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A revanchist Kremlin exports its own toxic brand of media management.by Christopher Walker and Robert Orttung 19 June 2014
As Russian President Vladimir Putin’s governance system mutates from a venal, kleptocratic regime into a belligerent, revanchist power, what the Russian authorities do at home has important effects on the media environment in countries on Russia’s borders, and beyond.
Putin’s revanchism brings with it some distressing byproducts, one of which is the projection of illiberal Kremlin media values beyond Russia’s borders. Crimea is a case in point. In the short period since its annexation, the peninsula’s media have been subdued and integrated into the repressive Russian information space. The relative media pluralism Crimeans had enjoyed until recently is gone, replaced by a Russian standard that effectively limits alternative viewpoints.
The same type of propaganda invasion that coincided with the physical invasion of Crimea has been on view in eastern Ukraine. As pro-Russian forces extend their hold, Kremlin media values take root there, too, with coercive tactics used on independent journalists and dissidents in ways that are common in Russia, but had been rare in Ukraine. In recent weeks, separatists in several eastern cities have disrupted local rebroadcasts of Voice of America and Radio Free Europe/Radio Liberty, in some cases replacing them with Russian or pro-Russian content. Reporters from various outlets have been threatened, attacked, or arbitrarily detained.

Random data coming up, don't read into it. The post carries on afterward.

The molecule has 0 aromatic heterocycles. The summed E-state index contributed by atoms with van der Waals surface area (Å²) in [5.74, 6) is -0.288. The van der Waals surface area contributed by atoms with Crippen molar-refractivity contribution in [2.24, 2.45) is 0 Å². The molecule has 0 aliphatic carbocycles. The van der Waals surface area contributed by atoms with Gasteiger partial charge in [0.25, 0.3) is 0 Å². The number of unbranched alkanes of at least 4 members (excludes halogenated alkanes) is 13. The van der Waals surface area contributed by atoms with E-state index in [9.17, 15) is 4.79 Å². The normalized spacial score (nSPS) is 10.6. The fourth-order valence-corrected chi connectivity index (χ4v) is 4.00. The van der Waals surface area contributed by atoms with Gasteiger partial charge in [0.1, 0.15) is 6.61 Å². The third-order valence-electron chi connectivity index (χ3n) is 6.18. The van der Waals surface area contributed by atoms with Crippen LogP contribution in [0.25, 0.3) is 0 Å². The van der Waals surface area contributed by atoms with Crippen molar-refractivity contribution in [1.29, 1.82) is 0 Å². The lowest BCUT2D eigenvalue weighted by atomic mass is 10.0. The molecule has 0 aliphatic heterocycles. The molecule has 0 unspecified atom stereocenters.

In addition to Ukraine, Russia’s state television influences other neighboring states with significant Russian-speaking populations. As the Kremlin’s ability to project media power has strengthened over time, the authorities in countries on Russia’s periphery have been forced to contend with increasingly provocative and destabilizing messaging. Moscow’s well-funded media complex simply outguns local Russophone alternatives in places like Moldova, Kyrgyzstan, and the Baltic states. The threat is so acute that Estonia, Latvia, and Lithuania are preparing to set up a joint Russian-language channel to provide an alternative to the illiberal messages transmitted from Moscow to Russian speakers in the Baltics.
Moscow’s propaganda effort in these countries is nothing new; it has been a staple of Putin’s rule, calibrated to suit Russian authorities’ needs at any given time. What is different now is its intensity, the sheer brazenness of the falsehoods disseminated by Kremlin-controlled media, and the fact that its disruptive and provocative elements are being escalated as part of Russia’s new revanchist push. The Kremlin’s claims that it wants stability on its borders ring hollow in the face of its own utterly destabilizing propaganda.
CENSORSHIP AND PROPAGANDA
The authorities in Moscow understand very well that propaganda is most effective when accompanied by stringent censorship, so that half-truths and outright lies cannot be challenged by independent voices. This explains a good part of Putin’s rationale for seizing firm control of television in Russia. With this objective achieved, the coupling of propaganda with censorship is increasingly visible online as well.
Even as the Kremlin and its surrogates saturate social networks and the internet in general with comments from Kremlin-friendly trolls and provocateurs, more elaborate measures to censor online expression are being put in place. A new “bloggers law,” for instance, requires bloggers with significant audiences to register with the authorities and obliges both domestic and international hosting services to record and turn over user data. Additional evidence that the walls are closing in on Russia’s online world is abundant. Pavel Durov, the founder of Russia’s largest social-networking website, fled Russia on 22 April, a day after he said he was forced out as the company’s chief executive for refusing to share users’ personal data with Russian law enforcement agencies. At a forum in St. Petersburg on 24 April, Putin called the internet a “CIA project” that needed to be controlled, giving a strong signal that further restrictions are in the offing.
VENOM AND FEAR